Valentine’s: How priest’s death birthed a lovefest

Cleric was martyred for love. Day was Christianised but is now commercial

In Summary

• If you’re the wife or the ‘main chick’, this is a red-letter day for you, or so the joke goes

• For ‘side chicks’ and lonely hearts, it’s just another Sunday. But its history is colourful

A flower vendor sells flowers made for St Valentine's Day at Moi Avenue on February 13, 2020
A flower vendor sells flowers made for St Valentine's Day at Moi Avenue on February 13, 2020

Flowers and chocolates and love notes, oh my. You’ve probably received at least one of these today. Chances are you’ve picked an outfit for tonight. Something featuring red somewhere, no doubt. You’d have preferred a romantic dinner at a quaint restaurant, but with the early curfew, you’ll most likely stay home and cuddle on the couch with a glass of wine. For cinephiles, a romantic flick like The Notebook is perfect for the evening, just remember to keep a box of tissues handy.

Unfortunately, this only applies if you’re the wife or the ‘main chick’, or so the joke goes. For the ‘side chicks’ and lonely hearts, it’s just another Sunday.

Valentine’s Day has been with us for eons, but like the love celebrated on this day, its origin depends on whom you ask. Granted, the day gets its name from a famous saint, but exactly who he was remains academic.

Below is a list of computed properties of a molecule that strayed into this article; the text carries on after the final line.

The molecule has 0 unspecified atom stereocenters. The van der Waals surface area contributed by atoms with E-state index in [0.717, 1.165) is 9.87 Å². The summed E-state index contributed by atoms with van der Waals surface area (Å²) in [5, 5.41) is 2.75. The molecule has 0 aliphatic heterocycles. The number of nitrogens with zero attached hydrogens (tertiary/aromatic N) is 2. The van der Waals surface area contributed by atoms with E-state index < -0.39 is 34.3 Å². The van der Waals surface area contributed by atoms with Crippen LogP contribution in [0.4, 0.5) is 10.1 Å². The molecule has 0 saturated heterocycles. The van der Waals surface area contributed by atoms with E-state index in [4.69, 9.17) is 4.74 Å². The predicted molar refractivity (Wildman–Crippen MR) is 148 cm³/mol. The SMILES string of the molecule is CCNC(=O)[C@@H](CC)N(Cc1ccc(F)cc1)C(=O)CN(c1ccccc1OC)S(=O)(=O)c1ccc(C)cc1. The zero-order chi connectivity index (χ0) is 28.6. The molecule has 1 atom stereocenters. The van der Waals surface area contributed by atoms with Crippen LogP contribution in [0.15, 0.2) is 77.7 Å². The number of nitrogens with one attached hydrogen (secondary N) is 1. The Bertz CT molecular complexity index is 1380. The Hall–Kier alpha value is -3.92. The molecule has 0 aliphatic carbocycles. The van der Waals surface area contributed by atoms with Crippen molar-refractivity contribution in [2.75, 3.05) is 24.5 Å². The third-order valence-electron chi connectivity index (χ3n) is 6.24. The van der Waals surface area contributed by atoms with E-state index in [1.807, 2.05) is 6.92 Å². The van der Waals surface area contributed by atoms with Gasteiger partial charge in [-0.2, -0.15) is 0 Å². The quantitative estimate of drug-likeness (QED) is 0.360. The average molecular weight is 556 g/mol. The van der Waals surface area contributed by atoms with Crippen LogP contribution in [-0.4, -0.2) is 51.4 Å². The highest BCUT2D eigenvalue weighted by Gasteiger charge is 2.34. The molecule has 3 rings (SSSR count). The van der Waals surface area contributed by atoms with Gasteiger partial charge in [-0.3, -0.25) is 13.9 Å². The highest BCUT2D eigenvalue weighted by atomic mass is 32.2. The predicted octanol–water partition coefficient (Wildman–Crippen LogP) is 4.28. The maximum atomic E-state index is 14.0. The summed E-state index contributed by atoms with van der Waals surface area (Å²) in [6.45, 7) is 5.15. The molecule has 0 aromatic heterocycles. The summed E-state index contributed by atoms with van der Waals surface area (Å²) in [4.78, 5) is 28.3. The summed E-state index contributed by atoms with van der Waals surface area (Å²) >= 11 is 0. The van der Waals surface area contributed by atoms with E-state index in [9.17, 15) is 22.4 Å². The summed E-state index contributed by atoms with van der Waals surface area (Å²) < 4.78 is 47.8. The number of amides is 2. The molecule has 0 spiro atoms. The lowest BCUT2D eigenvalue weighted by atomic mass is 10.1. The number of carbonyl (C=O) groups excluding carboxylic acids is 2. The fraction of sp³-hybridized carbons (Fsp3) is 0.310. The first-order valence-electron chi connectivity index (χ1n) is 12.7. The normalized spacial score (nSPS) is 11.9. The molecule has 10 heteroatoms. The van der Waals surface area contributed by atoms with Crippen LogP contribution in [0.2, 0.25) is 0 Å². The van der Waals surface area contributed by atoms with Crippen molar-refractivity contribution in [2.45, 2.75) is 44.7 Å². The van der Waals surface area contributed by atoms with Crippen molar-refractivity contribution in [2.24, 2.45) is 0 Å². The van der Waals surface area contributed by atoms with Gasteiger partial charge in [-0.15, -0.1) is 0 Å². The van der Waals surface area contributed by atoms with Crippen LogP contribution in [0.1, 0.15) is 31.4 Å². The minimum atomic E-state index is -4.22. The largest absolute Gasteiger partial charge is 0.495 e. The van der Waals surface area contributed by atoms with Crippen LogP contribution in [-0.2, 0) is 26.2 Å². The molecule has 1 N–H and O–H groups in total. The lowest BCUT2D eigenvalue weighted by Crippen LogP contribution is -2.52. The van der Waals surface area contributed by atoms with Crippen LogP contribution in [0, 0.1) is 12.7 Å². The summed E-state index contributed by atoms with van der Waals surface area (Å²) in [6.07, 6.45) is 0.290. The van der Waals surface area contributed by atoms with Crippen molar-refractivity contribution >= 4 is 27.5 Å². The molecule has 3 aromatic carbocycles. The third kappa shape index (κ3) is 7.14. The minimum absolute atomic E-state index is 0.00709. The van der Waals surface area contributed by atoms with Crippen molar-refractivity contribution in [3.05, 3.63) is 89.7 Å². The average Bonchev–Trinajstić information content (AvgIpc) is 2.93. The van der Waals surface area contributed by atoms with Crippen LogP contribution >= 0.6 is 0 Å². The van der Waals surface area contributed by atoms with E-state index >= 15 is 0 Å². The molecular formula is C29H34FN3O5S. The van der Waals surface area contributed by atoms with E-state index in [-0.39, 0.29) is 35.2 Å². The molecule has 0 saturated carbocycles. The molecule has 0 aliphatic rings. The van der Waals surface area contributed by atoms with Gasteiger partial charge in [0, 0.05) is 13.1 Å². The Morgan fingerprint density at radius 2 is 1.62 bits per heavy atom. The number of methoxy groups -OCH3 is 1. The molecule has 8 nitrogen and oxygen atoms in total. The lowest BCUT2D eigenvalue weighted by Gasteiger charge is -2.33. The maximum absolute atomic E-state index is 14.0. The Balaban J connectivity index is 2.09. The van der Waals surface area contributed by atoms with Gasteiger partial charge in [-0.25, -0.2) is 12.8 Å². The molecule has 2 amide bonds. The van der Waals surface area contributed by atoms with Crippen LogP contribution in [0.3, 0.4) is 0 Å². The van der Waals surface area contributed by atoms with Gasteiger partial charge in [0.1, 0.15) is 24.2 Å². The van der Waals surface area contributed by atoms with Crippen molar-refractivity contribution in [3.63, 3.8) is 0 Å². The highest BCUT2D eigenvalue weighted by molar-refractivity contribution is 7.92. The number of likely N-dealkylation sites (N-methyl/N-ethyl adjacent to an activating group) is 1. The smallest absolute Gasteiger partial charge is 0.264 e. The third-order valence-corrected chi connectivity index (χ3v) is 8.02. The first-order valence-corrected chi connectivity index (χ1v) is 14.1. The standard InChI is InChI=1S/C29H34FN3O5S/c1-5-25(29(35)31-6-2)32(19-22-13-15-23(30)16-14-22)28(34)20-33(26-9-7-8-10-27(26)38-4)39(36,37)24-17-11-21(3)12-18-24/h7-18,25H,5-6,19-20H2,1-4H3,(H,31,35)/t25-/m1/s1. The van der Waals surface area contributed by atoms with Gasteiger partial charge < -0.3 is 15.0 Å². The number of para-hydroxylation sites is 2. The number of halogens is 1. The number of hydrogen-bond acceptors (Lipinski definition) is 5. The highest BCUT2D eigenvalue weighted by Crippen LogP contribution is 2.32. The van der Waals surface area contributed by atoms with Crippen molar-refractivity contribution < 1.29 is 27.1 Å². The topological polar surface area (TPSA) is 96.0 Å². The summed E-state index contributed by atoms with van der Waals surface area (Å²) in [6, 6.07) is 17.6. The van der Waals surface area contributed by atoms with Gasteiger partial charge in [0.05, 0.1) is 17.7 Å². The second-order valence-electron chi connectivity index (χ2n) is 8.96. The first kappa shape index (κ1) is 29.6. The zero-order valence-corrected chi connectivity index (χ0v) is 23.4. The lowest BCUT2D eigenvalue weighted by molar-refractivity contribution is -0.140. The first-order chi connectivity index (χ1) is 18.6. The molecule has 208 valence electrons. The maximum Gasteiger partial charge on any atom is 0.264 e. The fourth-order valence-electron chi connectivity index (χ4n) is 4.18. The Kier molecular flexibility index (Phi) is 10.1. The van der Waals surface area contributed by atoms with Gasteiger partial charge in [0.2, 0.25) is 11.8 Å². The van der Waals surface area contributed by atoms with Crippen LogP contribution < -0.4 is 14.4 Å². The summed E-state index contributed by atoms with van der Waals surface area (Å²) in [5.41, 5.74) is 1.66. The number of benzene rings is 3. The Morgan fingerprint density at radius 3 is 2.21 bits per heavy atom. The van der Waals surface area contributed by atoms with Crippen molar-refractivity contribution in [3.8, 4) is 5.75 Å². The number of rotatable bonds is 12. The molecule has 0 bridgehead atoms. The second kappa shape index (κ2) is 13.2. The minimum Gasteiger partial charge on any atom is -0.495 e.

The most popular theory describes St Valentine as a loveable priest from Rome in the 3rd Century AD. The emperor then, Claudius II, had banned marriages, convinced that married men made bad soldiers. A believer in love, Valentine countered this law by arranging clandestine marriages. Of course, this drove Claudius II bonkers. He sentenced Valentine to death and threw him in jail.

Undeterred, Valentine fell in love with the jailer’s daughter. On February 14, he was executed, but not before he sent his sweetheart a love letter signed, “From your Valentine.”

But having a particular ‘Valentine’ for the day is a tradition thought to have its origins in the ancient Roman festival of Lupercalia, a fertility festival held in the middle of February, officially the onset of the Roman springtime. Apparently, as part of the celebrations, boys drew names of girls from a box. The couple would be boyfriend and girlfriend for the duration of the festival, some even getting married.

Eventually the church, in a bid to ‘Christianise’ the ‘pagan’ Lupercalia carnival, decided to turn it into a Christian celebration in memory of St Valentine. And Valentine’s Day was born.

In modern history, Charles Duke of Orleans, 21, is famous for having sent the first Valentine’s Day card way back in 1415. A prolific bard, he sent a poem titled Farewell to Love to his wife Bonne of Armagnac, 16, his second of three wives. Ouch!

Today, Valentine’s Day is remarkable not only for its salute to love but for the cash cow it has grown to be, with some detractors going as far as to claim the latter has completely adulterated the former. In the US alone, lovers spent $27 billion (Sh2.9 trillion) on February 14 last year. Yes, that’s trillion with a ‘T’, $2 billion (Sh220 billion) of which went to flowers alone.

Hate it or love it though, Valentine’s Day is here to stay. Flowers will be gifted, chocolates devoured and love notes crafted for years to come. But what of those left out in the cold? Go ahead. Treat yourself to a spa, a bubble bath, shopping spree… Or give it a twist and have a movie date with something gory and “anti-Valentine”, like My Bloody Valentine, or watch Sid and Nancy if you really want to hate love.

This story first appeared on Sasa Digital, accessible on Sundays by dialling *550*3#

Edited by T Jalio